As the decade comes to a close, Halftime is celebrating by taking a look back at the best that the 2010s had to offer. Below you’ll find some of our favorite shows from the past ten years. Be sure to also check out Halftime’s Best Albums and Best Films of the Decade.
The 2010s were an amazing time to watch TV. The rise of streaming services like Netflix and the great original content that accompanied it really changed the game—increasing the overall quality of programing, and raising the bar for the more traditional platforms.
Without further ado, the best TV shows of the decade:
Game of Thrones, 2011-2019 (HBO)
For almost the entire decade, Game of Thrones captivated the world. An adaptation of George R.R. Martin’s A Song of Ice and Fire series, this show completely revolutionized what television is capable of presenting. While its high production value, compelling plotlines, and immensely talented cast certainly helped it appeal to audiences, the main reason it was so good was because it gave a piercing look at human relationships. It’s not the fantasy, violence, or politics that matter—it’s the connections between people. I know, the last two seasons weren’t at the same level as the previous seasons—but that doesn’t detract much from the sheer quality of the overall show.
Killing Eve, 2018-Present (BBC America)
Starring Sandra Oh and Jodie Comer, there is so much to love about Killing Eve. Following MI5 agent Eve Polastri’s hunt to track down a psychopathic assassin named Villanelle, the show is gripping in a way few can compare to. The most terrifying aspect of this show is the way it makes audiences root for and identify with Villanelle, no matter how many terrible things she does. The acting in this show is amazing—Oh brings the same energy and cleverness as Christina from Grey’s Anatomy, but Comer steals the show with her masterful portrayal of Villanelle.
The Good Place, 2016-Present (NBC)
The Good Place is truly one of the funniest shows I’ve ever watched. Watching four kind-hearted but flawed humans navigate the afterlife along with architect Michael (Ted Danson) and his assistant Janet (D’arcy Carden) has been one of my favorite things to do for the past few years. Not only is the show extremely funny, but it is also really good at unpacking complex moral and ethical questions. This ability to couple existential dilemmas with humor in a way that isn’t cheesy sets this show apart from a lot of other TV shows today and makes it one of the top shows of the decade.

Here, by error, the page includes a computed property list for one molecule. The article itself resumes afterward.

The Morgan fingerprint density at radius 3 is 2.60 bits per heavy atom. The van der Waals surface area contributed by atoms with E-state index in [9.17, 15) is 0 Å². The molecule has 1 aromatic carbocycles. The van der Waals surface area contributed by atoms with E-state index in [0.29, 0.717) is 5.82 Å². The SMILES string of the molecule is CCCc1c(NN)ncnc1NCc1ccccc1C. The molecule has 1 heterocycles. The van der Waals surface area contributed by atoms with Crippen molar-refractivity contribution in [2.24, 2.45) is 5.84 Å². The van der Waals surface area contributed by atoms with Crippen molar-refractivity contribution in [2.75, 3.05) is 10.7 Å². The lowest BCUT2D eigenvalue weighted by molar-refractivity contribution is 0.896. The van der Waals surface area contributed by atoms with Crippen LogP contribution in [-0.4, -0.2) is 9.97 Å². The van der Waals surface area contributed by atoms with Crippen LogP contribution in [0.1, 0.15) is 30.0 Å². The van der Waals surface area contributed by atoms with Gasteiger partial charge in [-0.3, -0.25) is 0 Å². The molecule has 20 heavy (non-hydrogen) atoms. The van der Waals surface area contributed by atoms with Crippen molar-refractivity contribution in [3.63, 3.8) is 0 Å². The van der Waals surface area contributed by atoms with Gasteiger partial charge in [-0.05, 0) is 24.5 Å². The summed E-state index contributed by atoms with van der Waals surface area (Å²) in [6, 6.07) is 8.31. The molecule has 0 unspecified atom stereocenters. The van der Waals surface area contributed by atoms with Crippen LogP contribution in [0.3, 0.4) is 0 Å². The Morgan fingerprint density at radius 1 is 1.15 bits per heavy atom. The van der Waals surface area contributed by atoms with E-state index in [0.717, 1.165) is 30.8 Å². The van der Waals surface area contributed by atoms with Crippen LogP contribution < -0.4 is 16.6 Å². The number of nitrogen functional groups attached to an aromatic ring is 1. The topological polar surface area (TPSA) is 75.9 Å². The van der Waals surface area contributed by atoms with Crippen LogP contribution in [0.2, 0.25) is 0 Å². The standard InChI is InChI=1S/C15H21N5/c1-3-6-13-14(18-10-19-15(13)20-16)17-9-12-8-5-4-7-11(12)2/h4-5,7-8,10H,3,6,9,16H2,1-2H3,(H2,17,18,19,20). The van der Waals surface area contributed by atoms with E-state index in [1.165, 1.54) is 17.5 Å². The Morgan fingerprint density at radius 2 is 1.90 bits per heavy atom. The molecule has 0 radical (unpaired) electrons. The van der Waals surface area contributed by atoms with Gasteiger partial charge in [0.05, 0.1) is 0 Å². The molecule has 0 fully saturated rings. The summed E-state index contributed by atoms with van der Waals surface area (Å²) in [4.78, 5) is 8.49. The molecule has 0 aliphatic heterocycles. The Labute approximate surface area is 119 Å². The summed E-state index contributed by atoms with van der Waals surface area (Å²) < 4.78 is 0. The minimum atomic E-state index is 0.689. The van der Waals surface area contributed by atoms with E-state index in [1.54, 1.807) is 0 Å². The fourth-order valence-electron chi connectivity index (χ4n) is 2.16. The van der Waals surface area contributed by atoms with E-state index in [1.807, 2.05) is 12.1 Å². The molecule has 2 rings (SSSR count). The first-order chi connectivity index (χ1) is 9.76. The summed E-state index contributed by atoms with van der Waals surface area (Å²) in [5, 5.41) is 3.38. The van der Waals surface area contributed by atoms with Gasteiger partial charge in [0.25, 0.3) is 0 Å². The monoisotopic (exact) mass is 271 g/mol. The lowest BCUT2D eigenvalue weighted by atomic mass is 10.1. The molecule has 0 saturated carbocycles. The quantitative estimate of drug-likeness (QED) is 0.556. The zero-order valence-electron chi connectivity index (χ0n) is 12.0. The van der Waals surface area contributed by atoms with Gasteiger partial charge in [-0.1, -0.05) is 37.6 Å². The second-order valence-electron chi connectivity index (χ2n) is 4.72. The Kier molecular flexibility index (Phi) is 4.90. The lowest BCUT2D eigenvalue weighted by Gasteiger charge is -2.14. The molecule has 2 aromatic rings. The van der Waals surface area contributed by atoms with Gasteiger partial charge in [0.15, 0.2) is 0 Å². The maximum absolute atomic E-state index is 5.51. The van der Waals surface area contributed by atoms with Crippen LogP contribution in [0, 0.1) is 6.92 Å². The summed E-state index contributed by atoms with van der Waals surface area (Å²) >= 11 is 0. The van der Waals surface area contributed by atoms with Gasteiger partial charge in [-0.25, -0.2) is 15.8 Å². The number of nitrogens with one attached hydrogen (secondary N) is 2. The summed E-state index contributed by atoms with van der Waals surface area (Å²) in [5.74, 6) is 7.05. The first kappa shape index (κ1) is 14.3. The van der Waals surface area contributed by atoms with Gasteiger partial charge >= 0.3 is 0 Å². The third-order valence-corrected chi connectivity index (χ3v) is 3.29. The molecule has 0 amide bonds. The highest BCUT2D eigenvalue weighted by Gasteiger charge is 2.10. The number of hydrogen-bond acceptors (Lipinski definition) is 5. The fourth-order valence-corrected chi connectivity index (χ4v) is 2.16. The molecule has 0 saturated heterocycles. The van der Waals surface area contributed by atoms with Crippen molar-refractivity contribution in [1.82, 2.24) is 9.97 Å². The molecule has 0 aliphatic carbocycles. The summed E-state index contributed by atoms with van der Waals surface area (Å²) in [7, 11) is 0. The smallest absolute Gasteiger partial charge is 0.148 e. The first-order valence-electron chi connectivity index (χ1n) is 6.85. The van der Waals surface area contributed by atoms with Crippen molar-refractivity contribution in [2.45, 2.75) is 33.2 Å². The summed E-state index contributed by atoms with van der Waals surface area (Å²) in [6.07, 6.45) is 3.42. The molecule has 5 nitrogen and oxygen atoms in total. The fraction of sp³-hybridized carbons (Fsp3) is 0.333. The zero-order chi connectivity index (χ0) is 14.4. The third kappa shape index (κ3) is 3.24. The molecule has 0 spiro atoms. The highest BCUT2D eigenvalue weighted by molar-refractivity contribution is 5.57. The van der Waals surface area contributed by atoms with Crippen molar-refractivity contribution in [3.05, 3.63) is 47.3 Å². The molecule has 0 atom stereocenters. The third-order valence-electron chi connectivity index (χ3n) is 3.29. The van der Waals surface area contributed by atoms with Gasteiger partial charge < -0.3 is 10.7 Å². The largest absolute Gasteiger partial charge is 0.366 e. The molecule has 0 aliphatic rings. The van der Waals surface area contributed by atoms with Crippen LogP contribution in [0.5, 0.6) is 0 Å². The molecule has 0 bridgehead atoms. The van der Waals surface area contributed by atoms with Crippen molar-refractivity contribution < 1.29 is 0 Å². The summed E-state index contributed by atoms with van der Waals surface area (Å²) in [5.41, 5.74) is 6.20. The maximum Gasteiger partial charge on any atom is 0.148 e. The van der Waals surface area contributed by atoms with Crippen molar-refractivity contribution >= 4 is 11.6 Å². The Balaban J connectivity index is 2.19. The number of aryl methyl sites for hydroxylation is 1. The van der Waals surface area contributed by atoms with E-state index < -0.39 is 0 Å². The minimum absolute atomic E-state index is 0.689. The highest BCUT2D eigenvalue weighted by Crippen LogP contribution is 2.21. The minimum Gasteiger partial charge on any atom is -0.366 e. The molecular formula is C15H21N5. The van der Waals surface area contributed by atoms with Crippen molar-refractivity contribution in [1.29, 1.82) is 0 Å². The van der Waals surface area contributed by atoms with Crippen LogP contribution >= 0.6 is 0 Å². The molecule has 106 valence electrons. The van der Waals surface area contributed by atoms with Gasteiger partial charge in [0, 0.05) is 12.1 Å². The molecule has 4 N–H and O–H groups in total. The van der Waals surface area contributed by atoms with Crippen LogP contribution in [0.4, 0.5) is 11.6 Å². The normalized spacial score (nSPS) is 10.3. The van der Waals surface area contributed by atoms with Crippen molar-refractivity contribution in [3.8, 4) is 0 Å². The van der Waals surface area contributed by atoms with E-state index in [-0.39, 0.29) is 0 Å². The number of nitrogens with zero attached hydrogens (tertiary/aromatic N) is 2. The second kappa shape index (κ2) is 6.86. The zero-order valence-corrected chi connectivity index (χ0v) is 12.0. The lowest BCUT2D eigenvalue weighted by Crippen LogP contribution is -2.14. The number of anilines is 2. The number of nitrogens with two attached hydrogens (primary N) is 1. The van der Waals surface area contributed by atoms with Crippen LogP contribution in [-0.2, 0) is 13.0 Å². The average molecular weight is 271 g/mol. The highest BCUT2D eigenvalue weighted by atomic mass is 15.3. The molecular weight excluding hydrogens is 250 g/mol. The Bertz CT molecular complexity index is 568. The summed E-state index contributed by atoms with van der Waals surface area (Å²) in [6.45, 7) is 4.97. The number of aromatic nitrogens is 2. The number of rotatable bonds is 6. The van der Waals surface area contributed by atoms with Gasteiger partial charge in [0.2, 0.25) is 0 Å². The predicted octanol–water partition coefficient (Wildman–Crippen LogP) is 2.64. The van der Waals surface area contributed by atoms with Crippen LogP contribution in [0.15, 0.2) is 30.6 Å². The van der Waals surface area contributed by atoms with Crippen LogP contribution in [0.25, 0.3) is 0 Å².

Fleabag, 2016-2019 (BBC)
Based off of a one-woman play by Phoebe Waller-Bridge (who also created Killing Eve), Fleabag’s two seasons were unbelievably thrilling. The show—created by, written by, and starring Waller-Bridge—portrays the life of a young woman (who is only known to audiences as Fleabag) in London as she deals with life following a tragic loss. It seemed almost impossible for the show to top its first season, but it somehow did—season two is flawless from start to finish and is one of the best seasons of any TV show I have ever watched. They say good things come in small packages, and this is certainly the case with Fleabag, as the show ended earlier this year after only two six-episode seasons.
Stranger Things, 2016-Present (Netflix)
Netflix’s original drama Stranger Things has charmed audiences ever since it premiered the summer of 2016. Set in the ’80s in the fictional town of Hawkins, Indiana, the show follows a group of kids and adults who encounter supernatural events in their town, spurred by a government research facility also located in town. It’s amazing how an ensemble of young actors are able to perform alongside veterans like Winona Ryder and still shine in their own right. The actors do such an amazing job, and it’s nice to see them develop new friendships in the later seasons of the show.
Barry, 2018-Present (HBO)
Starring Bill Hader as a former marine turned hitman who wants to switch careers and become an actor, Barry is a prime example of a comedy that touches on important social issues while still being ridiculously funny. Season two’s episode “ronnie/lily” is enough for HBO’s Barry to get on this list. I don’t think I’ve ever laughed for thirty minutes straight, and I definitely haven’t while watching a brutal fight, but Barry made me do exactly that. It’s no wonder Hader has won the Emmy for leading actor in a comedy two years in a row for both seasons of this show.
Succession, 2018-Present (HBO)
Following the antics of the fictional Roy family as patriarch Logan’s (Brian Cox) children vie for control of the family’s Fox News-esque media conglomerate, Succession quickly became one of the hottest TV shows of the last two years. With its razor-sharp dialogue, witty comebacks, and wry jokes, Succession gave viewers a new, entertaining perspective on the life of the ultra-rich. Each of Logan’s children, regardless of how deeply flawed they are, think they should be their father’s successor. For two seasons the show kept audiences guessing about who would be the next CEO, which they brilliantly revealed in the season two finale. If witty satires are your thing, Succession is definitely the show for you.
Veep, 2012-2019 (HBO)
For seven seasons, Julia Louis-Dreyfuss gave a show-stopping performance as US Vice President Selina Meyer, winning her the Emmy for lead actress in a comedy six years in a row. With its vulgar language, absurd situations, and sick burns, the show will make you laugh like you have never laughed before. Accompanied by brilliant actors like Tony Hale, who plays her obsessive bagman Gary, and Anna Chlumsky, her problem-solving chief of staff, Louis-Dreyfuss and Veep give a piercing look at American politics that is so much more entertaining than the news, but just as relevant.
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